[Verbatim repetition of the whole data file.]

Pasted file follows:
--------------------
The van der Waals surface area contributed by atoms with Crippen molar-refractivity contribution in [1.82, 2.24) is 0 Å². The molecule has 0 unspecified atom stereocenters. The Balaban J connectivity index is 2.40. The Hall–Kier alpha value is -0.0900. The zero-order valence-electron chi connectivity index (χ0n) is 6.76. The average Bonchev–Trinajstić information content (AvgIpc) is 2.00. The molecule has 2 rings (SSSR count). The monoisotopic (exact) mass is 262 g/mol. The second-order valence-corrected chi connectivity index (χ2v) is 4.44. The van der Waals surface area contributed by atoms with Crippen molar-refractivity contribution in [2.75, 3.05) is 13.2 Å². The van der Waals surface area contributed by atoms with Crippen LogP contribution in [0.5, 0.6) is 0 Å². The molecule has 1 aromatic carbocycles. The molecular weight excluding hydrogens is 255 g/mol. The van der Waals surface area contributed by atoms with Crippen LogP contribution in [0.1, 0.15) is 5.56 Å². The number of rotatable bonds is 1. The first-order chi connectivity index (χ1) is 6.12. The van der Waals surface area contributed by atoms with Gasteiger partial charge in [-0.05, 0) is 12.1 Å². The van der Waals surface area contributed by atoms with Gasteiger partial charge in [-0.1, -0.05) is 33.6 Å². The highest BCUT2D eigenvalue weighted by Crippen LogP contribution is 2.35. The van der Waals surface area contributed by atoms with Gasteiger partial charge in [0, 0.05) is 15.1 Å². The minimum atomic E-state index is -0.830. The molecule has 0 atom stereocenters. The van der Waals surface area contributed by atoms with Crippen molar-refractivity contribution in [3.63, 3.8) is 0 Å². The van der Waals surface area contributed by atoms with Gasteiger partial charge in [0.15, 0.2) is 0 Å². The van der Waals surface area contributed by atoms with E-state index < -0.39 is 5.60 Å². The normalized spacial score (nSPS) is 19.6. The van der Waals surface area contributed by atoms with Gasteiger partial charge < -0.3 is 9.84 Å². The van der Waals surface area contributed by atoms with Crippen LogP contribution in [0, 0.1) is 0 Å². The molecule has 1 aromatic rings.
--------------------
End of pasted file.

The van der Waals surface area contributed by atoms with Crippen molar-refractivity contribution in [1.82, 2.24) is 0 Å². The molecule has 0 unspecified atom stereocenters. The Balaban J connectivity index is 2.40. The Hall–Kier alpha value is -0.0900. The zero-order valence-electron chi connectivity index (χ0n) is 6.76. The average Bonchev–Trinajstić information content (AvgIpc) is 2.00. The molecule has 2 rings (SSSR count). The monoisotopic (exact) mass is 262 g/mol. The second-order valence-corrected chi connectivity index (χ2v) is 4.44. The van der Waals surface area contributed by atoms with Crippen molar-refractivity contribution in [2.75, 3.05) is 13.2 Å². The van der Waals surface area contributed by atoms with Crippen LogP contribution in [0.5, 0.6) is 0 Å². The molecule has 1 aromatic carbocycles. The molecular weight excluding hydrogens is 255 g/mol. The van der Waals surface area contributed by atoms with Crippen LogP contribution in [0.1, 0.15) is 5.56 Å². The number of rotatable bonds is 1. The first-order chi connectivity index (χ1) is 6.12. The van der Waals surface area contributed by atoms with Gasteiger partial charge in [-0.05, 0) is 12.1 Å². The van der Waals surface area contributed by atoms with Gasteiger partial charge in [-0.1, -0.05) is 33.6 Å². The highest BCUT2D eigenvalue weighted by Crippen LogP contribution is 2.35. The van der Waals surface area contributed by atoms with Gasteiger partial charge in [0, 0.05) is 15.1 Å². The minimum atomic E-state index is -0.830. The molecule has 0 atom stereocenters. The van der Waals surface area contributed by atoms with Crippen molar-refractivity contribution in [3.63, 3.8) is 0 Å². The van der Waals surface area contributed by atoms with Gasteiger partial charge in [0.15, 0.2) is 0 Å². The van der Waals surface area contributed by atoms with E-state index < -0.39 is 5.60 Å². The normalized spacial score (nSPS) is 19.6. The van der Waals surface area contributed by atoms with Gasteiger partial charge < -0.3 is 9.84 Å². The van der Waals surface area contributed by atoms with Crippen LogP contribution in [0, 0.1) is 0 Å². The molecule has 1 aromatic rings.